Soft condensed matter is a relatively new topic. Condensed matter has typically referred to more traditional liquids, which have a long history of study, or to solids, which have focused more commonly on hard materials, driven in large measure by the importance of structural materials or the metals and semiconductors which drove the rapid evolution of microelectronics. It is only relatively recently, over the past 20 to 30 years, that soft condensed matter has matured into its own identifiable field. However, the field is an amalgam of many subfields, and many of these have themselves much longer histories. This handbook serves as an overview of many of these topics. Because of the great breadth, it is impossible to include them all; nevertheless, the key subjects of soft condensed matter are represented here. Together, they form both an introduction and an overview of the field. Each topic, and its representing Chapter, could have been a full size book - in fact, there are a number of such books on many of the topics covered in the handbook.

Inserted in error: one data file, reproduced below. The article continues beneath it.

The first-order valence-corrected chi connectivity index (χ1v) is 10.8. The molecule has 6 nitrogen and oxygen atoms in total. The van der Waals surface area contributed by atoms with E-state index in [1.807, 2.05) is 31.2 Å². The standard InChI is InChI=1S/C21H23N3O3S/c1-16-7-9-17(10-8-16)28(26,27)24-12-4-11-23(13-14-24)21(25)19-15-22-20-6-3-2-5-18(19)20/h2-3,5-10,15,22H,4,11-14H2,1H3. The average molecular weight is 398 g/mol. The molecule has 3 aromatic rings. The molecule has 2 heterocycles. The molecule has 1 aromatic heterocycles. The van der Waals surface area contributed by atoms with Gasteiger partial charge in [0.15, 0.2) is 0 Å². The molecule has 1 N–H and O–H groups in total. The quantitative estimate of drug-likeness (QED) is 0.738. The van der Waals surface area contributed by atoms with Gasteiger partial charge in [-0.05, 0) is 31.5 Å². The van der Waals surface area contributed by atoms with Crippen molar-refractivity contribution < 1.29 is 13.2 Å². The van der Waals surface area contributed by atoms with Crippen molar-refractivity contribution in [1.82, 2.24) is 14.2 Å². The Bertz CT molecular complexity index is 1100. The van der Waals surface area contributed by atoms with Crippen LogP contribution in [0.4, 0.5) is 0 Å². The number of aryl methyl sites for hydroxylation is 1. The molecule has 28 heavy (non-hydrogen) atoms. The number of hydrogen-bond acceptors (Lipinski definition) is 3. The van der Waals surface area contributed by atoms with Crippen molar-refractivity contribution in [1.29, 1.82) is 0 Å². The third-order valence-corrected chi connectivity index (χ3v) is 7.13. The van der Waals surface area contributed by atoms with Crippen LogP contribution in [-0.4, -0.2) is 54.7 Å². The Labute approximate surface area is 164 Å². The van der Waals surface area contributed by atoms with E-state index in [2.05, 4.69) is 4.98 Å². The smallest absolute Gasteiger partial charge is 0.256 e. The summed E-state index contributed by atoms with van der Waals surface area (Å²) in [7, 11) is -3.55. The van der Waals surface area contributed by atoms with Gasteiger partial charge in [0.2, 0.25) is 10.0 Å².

Our aim here was to give a current snapshot of the field, identify the key principles at play and the most prominent (and promising) ways of its further development, provide essential references for anyone to follow the subject, but not necessarily go into a lot of detail on each topic.
Eugene M. Terentjev is Professor of Polymer Physics at the Cavendish Laboratory, University of Cambridge, and Fellow and Director of Studies at Queens' College, Cambridge, UK. David A. Weitz is Professor of Physics & Applied Physics at Harvard University, Director of the Harvard Materials Research Science & Engineering Center, and Co-Director of the BASF Advanced Research Initiative at Harvard, Cambridge MA, USA.